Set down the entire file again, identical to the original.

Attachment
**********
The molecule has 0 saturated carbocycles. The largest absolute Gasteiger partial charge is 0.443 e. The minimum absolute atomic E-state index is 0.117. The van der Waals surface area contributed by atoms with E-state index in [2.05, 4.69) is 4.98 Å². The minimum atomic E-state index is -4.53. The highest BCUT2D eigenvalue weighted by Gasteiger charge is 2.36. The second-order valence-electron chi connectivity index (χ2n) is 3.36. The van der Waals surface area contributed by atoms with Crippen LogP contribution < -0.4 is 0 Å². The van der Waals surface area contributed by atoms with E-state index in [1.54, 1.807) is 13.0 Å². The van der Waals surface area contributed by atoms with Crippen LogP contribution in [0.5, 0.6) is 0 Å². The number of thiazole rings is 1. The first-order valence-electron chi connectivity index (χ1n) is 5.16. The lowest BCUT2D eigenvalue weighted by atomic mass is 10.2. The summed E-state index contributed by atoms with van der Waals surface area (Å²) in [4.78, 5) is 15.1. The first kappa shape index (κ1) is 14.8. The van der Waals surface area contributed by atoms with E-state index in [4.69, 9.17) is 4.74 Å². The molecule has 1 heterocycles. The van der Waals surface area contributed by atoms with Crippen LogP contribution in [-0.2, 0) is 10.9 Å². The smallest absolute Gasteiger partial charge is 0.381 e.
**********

The molecule has 0 saturated carbocycles. The largest absolute Gasteiger partial charge is 0.443 e. The minimum absolute atomic E-state index is 0.117. The van der Waals surface area contributed by atoms with E-state index in [2.05, 4.69) is 4.98 Å². The minimum atomic E-state index is -4.53. The highest BCUT2D eigenvalue weighted by Gasteiger charge is 2.36. The second-order valence-electron chi connectivity index (χ2n) is 3.36. The van der Waals surface area contributed by atoms with Crippen LogP contribution < -0.4 is 0 Å². The van der Waals surface area contributed by atoms with E-state index in [1.54, 1.807) is 13.0 Å². The van der Waals surface area contributed by atoms with Crippen LogP contribution in [0.5, 0.6) is 0 Å². The number of thiazole rings is 1. The first-order valence-electron chi connectivity index (χ1n) is 5.16. The lowest BCUT2D eigenvalue weighted by atomic mass is 10.2. The summed E-state index contributed by atoms with van der Waals surface area (Å²) in [4.78, 5) is 15.1. The first kappa shape index (κ1) is 14.8. The van der Waals surface area contributed by atoms with E-state index in [4.69, 9.17) is 4.74 Å². The molecule has 1 heterocycles. The van der Waals surface area contributed by atoms with Crippen LogP contribution in [-0.2, 0) is 10.9 Å². The smallest absolute Gasteiger partial charge is 0.381 e.